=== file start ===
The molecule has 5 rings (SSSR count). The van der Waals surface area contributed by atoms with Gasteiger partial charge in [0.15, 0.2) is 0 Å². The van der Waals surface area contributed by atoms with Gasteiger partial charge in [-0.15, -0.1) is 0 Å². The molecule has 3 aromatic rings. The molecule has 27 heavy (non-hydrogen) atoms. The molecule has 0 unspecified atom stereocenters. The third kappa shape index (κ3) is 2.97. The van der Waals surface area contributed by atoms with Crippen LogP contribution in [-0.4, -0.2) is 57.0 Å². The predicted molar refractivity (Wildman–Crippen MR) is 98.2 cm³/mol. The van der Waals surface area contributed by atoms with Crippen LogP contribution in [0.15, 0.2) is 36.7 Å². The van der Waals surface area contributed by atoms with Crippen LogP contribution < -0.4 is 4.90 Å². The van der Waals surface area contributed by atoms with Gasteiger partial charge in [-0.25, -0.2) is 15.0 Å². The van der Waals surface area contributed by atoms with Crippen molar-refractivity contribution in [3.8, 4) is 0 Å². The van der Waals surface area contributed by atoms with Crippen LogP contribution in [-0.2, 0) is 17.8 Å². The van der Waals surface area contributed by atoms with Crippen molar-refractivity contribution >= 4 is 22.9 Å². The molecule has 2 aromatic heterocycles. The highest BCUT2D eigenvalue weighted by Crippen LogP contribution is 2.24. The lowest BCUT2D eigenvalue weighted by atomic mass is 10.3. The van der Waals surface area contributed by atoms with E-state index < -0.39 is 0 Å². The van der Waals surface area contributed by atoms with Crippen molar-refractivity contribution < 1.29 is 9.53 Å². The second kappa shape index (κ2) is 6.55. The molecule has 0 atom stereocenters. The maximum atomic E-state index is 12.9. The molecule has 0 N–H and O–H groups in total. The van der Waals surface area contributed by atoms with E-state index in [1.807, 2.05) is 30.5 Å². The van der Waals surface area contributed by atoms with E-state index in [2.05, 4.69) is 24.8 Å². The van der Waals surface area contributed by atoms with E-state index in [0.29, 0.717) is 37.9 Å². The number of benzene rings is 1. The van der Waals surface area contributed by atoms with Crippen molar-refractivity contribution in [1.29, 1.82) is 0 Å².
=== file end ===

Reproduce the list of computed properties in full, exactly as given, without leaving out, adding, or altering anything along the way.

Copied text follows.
The molecule has 5 rings (SSSR count). The van der Waals surface area contributed by atoms with Gasteiger partial charge in [0.15, 0.2) is 0 Å². The van der Waals surface area contributed by atoms with Gasteiger partial charge in [-0.15, -0.1) is 0 Å². The molecule has 3 aromatic rings. The molecule has 27 heavy (non-hydrogen) atoms. The molecule has 0 unspecified atom stereocenters. The third kappa shape index (κ3) is 2.97. The van der Waals surface area contributed by atoms with Crippen LogP contribution in [-0.4, -0.2) is 57.0 Å². The predicted molar refractivity (Wildman–Crippen MR) is 98.2 cm³/mol. The van der Waals surface area contributed by atoms with Crippen LogP contribution in [0.15, 0.2) is 36.7 Å². The van der Waals surface area contributed by atoms with Crippen LogP contribution < -0.4 is 4.90 Å². The van der Waals surface area contributed by atoms with Gasteiger partial charge in [-0.25, -0.2) is 15.0 Å². The van der Waals surface area contributed by atoms with Crippen molar-refractivity contribution in [3.8, 4) is 0 Å². The van der Waals surface area contributed by atoms with Crippen LogP contribution in [-0.2, 0) is 17.8 Å². The van der Waals surface area contributed by atoms with Crippen molar-refractivity contribution >= 4 is 22.9 Å². The molecule has 2 aromatic heterocycles. The highest BCUT2D eigenvalue weighted by Crippen LogP contribution is 2.24. The lowest BCUT2D eigenvalue weighted by atomic mass is 10.3. The van der Waals surface area contributed by atoms with E-state index < -0.39 is 0 Å². The van der Waals surface area contributed by atoms with Crippen molar-refractivity contribution < 1.29 is 9.53 Å². The second kappa shape index (κ2) is 6.55. The molecule has 0 atom stereocenters. The maximum atomic E-state index is 12.9. The molecule has 0 N–H and O–H groups in total. The van der Waals surface area contributed by atoms with E-state index in [1.807, 2.05) is 30.5 Å². The van der Waals surface area contributed by atoms with E-state index in [2.05, 4.69) is 24.8 Å². The van der Waals surface area contributed by atoms with E-state index in [0.29, 0.717) is 37.9 Å². The number of benzene rings is 1. The van der Waals surface area contributed by atoms with Crippen molar-refractivity contribution in [1.29, 1.82) is 0 Å².